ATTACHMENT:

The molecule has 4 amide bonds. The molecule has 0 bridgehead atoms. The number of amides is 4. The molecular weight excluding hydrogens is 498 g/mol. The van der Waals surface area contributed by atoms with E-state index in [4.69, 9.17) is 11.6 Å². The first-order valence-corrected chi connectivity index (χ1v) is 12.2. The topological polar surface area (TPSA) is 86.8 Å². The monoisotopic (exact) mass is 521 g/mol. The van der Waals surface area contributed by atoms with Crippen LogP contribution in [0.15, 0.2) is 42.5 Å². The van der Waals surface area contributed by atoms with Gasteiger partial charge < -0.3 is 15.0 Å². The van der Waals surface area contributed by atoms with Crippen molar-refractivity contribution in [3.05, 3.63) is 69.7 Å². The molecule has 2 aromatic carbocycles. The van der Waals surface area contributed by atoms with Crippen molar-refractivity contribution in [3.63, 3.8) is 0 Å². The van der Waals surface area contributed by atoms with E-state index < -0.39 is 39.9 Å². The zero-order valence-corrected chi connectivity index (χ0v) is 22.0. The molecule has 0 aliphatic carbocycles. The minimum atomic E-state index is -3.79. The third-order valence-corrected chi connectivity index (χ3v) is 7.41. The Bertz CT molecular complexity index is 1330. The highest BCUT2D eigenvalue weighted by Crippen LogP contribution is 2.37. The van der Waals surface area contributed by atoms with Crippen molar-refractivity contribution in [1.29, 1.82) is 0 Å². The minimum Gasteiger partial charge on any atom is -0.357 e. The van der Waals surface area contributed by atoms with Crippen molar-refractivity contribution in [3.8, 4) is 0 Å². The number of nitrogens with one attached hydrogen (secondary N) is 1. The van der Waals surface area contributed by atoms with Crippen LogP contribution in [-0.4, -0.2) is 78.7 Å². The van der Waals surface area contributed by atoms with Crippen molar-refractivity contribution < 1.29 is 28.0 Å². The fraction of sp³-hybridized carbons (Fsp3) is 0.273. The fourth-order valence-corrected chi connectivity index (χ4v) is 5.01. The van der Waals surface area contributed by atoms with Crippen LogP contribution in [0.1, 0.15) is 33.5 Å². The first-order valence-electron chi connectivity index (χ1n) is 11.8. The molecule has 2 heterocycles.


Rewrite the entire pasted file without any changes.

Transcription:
The molecule has 4 amide bonds. The molecule has 0 bridgehead atoms. The number of amides is 4. The molecular weight excluding hydrogens is 498 g/mol. The van der Waals surface area contributed by atoms with E-state index in [4.69, 9.17) is 11.6 Å². The first-order valence-corrected chi connectivity index (χ1v) is 12.2. The topological polar surface area (TPSA) is 86.8 Å². The monoisotopic (exact) mass is 521 g/mol. The van der Waals surface area contributed by atoms with Crippen LogP contribution in [0.15, 0.2) is 42.5 Å². The van der Waals surface area contributed by atoms with Gasteiger partial charge < -0.3 is 15.0 Å². The van der Waals surface area contributed by atoms with Crippen molar-refractivity contribution in [3.05, 3.63) is 69.7 Å². The molecule has 2 aromatic carbocycles. The van der Waals surface area contributed by atoms with Crippen molar-refractivity contribution in [3.63, 3.8) is 0 Å². The van der Waals surface area contributed by atoms with E-state index < -0.39 is 39.9 Å². The zero-order valence-corrected chi connectivity index (χ0v) is 22.0. The molecule has 0 aliphatic carbocycles. The minimum atomic E-state index is -3.79. The third-order valence-corrected chi connectivity index (χ3v) is 7.41. The Bertz CT molecular complexity index is 1330. The highest BCUT2D eigenvalue weighted by Crippen LogP contribution is 2.37. The van der Waals surface area contributed by atoms with Crippen molar-refractivity contribution in [1.29, 1.82) is 0 Å². The minimum Gasteiger partial charge on any atom is -0.357 e. The van der Waals surface area contributed by atoms with Crippen molar-refractivity contribution in [3.8, 4) is 0 Å². The number of nitrogens with one attached hydrogen (secondary N) is 1. The van der Waals surface area contributed by atoms with Crippen LogP contribution in [-0.4, -0.2) is 78.7 Å². The van der Waals surface area contributed by atoms with Crippen molar-refractivity contribution < 1.29 is 28.0 Å². The fraction of sp³-hybridized carbons (Fsp3) is 0.273. The fourth-order valence-corrected chi connectivity index (χ4v) is 5.01. The van der Waals surface area contributed by atoms with Crippen LogP contribution in [0.1, 0.15) is 33.5 Å². The first-order valence-electron chi connectivity index (χ1n) is 11.8. The molecule has 2 heterocycles.